Doctors, psychologists and other healthcare professionals, both in mental and physical health, are used to talking about difficult subjects. Bowel movements, terminal diagnoses, suicide and self-harm, tricky topics are a standard part of the job. Yet somehow when it comes to sex, many struggle to find the words or avoid the topic all together.
Sex, whether defined by sexual acts, more generally as intimacy or in many other ways, is an important human need. It contributes highly to individuals’ quality of life. On Maslow’s famous Hierarchy of Needs it comes only after physiological and safety needs in terms of importance. I think I can go as far as to say that changes or difficulties relating to sex are common to the majority both physical and mental health problems, whether they relate directly to the symptoms (e.g. impact of pain and limb weakness on sex positions, hypersexuality in mania) or are secondary to medication used to treat the problem or further consequences (such as impact of taking on a sick/carer role, self-consciousness relating to skin conditions). Anti-depressants are very widely prescribed, yet often information on the (common) sexual side-effects is left to be read in the small print. I’m reminded of a quote from Ben Goldacre on SSRIs,
“ I’m trying to phrase this as neutrally as possible, I really enjoy the sensation of orgasm. It’s important to me, and everything I experience in the world tells me that this sensation is important to other people too. Wars have been fought, essentially, for the sensation of orgasm.”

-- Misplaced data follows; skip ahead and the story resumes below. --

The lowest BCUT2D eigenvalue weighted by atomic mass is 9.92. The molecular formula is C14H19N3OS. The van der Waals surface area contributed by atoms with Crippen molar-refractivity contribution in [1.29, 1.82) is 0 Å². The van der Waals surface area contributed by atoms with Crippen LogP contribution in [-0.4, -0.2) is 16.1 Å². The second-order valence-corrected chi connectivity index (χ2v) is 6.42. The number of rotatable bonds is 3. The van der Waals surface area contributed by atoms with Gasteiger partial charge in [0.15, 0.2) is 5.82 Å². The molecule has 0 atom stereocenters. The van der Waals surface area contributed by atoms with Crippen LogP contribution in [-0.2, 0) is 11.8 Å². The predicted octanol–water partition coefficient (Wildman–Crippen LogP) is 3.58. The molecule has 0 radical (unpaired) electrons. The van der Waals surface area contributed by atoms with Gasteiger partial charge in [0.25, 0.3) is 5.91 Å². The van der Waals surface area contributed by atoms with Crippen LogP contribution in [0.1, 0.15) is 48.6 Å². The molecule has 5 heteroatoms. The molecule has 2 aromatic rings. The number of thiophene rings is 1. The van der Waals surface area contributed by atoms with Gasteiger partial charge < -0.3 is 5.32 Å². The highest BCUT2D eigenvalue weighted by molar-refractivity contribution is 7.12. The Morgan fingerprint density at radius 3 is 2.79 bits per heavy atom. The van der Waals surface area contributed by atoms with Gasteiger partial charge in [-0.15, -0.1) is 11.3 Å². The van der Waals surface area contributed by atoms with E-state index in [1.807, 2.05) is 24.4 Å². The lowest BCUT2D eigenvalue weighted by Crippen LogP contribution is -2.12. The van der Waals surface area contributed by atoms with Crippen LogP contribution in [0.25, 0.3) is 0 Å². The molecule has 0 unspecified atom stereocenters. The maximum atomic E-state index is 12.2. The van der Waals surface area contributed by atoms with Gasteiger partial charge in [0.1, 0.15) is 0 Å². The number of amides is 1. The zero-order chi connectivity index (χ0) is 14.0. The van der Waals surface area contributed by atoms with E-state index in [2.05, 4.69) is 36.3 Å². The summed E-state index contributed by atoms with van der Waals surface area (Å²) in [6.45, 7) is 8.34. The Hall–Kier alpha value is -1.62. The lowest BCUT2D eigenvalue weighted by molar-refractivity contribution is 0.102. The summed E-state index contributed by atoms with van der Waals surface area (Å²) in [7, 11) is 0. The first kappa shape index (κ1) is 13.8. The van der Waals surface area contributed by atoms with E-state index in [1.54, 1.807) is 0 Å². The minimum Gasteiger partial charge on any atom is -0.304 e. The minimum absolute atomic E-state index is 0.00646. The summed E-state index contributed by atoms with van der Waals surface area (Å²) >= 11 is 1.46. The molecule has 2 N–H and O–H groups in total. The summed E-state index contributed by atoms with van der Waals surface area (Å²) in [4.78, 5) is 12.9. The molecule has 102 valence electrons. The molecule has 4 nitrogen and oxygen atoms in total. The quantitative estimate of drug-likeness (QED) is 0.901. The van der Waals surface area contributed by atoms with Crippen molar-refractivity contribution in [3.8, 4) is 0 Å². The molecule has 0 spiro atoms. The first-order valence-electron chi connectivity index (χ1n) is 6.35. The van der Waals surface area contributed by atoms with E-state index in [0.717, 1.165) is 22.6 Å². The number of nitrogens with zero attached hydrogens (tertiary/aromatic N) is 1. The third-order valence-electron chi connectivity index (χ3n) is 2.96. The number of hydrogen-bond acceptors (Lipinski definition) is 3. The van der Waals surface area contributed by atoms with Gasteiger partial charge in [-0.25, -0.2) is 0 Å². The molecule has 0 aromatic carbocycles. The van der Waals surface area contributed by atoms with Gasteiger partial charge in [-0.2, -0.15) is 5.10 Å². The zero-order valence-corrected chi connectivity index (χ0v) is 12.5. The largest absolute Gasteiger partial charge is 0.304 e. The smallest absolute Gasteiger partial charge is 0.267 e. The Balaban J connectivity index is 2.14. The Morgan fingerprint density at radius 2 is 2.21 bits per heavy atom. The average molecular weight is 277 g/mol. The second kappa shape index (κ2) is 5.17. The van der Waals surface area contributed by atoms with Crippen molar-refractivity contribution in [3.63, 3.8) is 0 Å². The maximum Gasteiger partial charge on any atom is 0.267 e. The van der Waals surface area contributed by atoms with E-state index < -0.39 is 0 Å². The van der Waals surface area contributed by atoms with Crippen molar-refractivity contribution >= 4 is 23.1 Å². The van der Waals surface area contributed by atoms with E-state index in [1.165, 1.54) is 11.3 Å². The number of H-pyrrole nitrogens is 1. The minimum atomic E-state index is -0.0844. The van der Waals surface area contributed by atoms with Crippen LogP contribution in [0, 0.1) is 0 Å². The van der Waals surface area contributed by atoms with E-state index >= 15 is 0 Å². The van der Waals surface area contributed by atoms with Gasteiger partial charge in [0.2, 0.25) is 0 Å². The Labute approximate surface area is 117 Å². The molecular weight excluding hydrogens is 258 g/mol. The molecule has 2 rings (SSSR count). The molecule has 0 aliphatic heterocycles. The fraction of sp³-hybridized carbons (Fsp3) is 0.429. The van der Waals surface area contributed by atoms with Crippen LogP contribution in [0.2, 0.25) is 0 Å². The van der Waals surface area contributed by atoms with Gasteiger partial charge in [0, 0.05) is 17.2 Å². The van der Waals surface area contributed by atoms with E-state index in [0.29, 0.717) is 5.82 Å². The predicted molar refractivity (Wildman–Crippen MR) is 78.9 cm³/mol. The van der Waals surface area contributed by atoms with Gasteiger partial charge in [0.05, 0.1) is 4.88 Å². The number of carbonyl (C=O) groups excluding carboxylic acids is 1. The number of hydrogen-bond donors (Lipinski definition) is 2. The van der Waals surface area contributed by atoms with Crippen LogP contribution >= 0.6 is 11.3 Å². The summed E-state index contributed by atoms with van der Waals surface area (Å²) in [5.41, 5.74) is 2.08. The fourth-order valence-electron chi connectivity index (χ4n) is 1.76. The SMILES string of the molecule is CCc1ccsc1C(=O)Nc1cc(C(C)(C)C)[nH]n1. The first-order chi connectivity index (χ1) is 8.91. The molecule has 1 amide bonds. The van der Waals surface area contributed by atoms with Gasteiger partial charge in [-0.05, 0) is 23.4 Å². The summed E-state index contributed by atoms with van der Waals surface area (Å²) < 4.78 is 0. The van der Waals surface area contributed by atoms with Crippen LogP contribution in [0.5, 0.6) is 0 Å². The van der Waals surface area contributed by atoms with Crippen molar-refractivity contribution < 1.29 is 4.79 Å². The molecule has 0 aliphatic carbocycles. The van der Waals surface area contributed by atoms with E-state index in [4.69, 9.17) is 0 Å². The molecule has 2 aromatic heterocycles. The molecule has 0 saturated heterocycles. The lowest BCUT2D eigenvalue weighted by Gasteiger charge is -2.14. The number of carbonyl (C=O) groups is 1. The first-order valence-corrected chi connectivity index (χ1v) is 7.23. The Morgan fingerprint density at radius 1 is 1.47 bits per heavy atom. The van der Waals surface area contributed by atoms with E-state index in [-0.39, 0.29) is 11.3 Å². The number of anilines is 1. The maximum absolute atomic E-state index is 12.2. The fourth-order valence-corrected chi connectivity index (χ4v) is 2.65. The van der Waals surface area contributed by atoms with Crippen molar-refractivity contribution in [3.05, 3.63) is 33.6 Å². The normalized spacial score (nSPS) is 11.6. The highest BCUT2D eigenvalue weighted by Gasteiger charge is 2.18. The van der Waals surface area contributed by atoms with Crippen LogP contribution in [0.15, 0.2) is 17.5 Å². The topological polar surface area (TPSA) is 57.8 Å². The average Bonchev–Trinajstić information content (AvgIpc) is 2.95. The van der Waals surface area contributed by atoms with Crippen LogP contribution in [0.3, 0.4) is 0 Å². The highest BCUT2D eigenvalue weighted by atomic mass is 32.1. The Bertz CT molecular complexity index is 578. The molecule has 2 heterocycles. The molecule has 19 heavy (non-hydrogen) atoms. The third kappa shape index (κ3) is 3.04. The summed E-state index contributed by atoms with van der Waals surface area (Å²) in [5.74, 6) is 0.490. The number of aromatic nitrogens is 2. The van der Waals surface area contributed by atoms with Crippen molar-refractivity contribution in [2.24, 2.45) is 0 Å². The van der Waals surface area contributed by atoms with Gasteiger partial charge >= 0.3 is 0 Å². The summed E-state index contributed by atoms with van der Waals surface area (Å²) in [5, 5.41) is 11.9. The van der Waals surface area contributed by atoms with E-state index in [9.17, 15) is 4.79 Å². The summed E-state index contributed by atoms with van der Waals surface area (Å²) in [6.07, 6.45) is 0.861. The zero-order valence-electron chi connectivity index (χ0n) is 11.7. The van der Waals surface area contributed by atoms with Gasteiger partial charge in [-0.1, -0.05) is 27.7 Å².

Stroke for example, is a condition where sexual dysfunction has been well documented. Yet in research speaking to rehab staff, they rarely brought the topic up with clients and on the occasion when it was brought up, staff often felt embarrassed and uninformed (McLaughlin & Cregan, 2005). Reasons given for staff not approaching the topic also included fear of upsetting clients and there has been other research suggesting that (often unconscious) stereotypes relating to sex, relationships, illness and disability, play a role in this silence. Although sex problems have been particularly highlighted in stroke, there is evidence that these staff attitudes and difficulties exist in a variety of settings and in relation to many other conditions. Whilst working in a clinic for Chronic Fatigue, I approached staff about the possibility of including sex and relationships as a topic to include in a psycho-education group, and was met with quite a dismissive response. It was too sensitive, and time was needed for other important areas. However, a friend with the condition informed me that on a service-user forum, the sections relating to questions and advice about sex were by far the most used. Service-users often have to go and seek out their own information because professionals fail to provide it.